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Cell biologist Beronja joins Fred Hutch faculty

Slobodan Beronja’s Human Biology Division lab uses skin as a model system for understanding cancer development

May 2, 2013
Dr. Slobodan Beronja, Human Biology Division

Dr. Slobodan Beronja, Human Biology Division

Photo by Bo Jungmayer

Dr. Slobodan Beronja joined the faculty of the Hutchinson Center's Human Biology Division in early April. His lab studies the molecular and cellular mechanisms essential for tissue growth during development and the formation of tumors.

"Our goal is to identify genes and gene pathways that can be used as targets in cancer therapy with a particular focus on the regulators of the balance between stem cell renewal and differentiation," said Beronja, who received his doctorate from the University of Toronto, followed by a postdoctoral fellowship at Rockefeller University.

Beronja uses mouse skin epidermis and epidermal squamous cell carcinoma as models of tissue growth in development and disease. With approaches including in vivo RNA interference and genomewide screens, he aims to uncover biological principles that are broadly applicable to solid tumor development.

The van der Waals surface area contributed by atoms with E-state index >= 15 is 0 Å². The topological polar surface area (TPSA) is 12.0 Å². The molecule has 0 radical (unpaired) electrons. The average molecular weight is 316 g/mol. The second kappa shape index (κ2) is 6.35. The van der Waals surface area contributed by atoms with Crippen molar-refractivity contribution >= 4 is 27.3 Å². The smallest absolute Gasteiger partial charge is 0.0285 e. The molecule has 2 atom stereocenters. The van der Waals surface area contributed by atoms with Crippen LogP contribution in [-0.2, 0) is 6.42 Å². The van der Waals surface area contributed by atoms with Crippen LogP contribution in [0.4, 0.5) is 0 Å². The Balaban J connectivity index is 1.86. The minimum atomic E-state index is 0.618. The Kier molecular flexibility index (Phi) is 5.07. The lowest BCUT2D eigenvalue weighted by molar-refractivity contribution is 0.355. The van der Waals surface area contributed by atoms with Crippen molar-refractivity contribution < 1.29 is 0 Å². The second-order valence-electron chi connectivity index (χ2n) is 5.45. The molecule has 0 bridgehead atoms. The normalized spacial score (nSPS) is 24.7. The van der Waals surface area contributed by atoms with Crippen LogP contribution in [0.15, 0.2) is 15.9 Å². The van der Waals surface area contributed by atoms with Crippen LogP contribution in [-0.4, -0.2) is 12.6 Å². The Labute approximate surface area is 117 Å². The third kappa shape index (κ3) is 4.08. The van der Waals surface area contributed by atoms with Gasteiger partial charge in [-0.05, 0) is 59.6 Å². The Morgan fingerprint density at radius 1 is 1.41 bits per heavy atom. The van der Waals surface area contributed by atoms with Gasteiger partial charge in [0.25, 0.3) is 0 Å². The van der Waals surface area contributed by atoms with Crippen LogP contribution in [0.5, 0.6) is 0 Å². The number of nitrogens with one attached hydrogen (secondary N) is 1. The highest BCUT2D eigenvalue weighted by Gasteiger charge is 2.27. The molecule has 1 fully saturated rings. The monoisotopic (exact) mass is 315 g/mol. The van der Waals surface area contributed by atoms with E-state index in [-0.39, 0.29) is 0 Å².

Beronja expressed enthusiasm for pursuing his work at Fred Hutch. "It is a rare place that combines two elements that are critical for a young lab to grow and succeed: access to outstanding students, postdocs and technicians, and open and nurturing interaction with senior faculty and administration," he said. "The breadth and excellence of research activities at the Hutch, as well as its growing interest in solid tumor biology, will further serve to stimulate and support the training of lab members and development of our research program."

Fellow Human Biology researcher Dr. Valera Vasioukhin called Slobodan an outstanding young investigator. "As a postdoctoral fellow in Dr. Elaine Fuchs' laboratory, he developed a novel revolutionary technology that makes it possible to perform in vivo genome-wide RNAi screens for critical genes involved in normal tissue homeostasis and cancer," Vasioukhin said. "With rapid advances of modern molecular biology, the cancer biologists are finding many new genes that are frequently affected in human cancer. Slobodan's new technology provides a new unprecedented tool for functional analysis of these genes that can quickly sort out the critical cancer-drivers from innocent bystanders."


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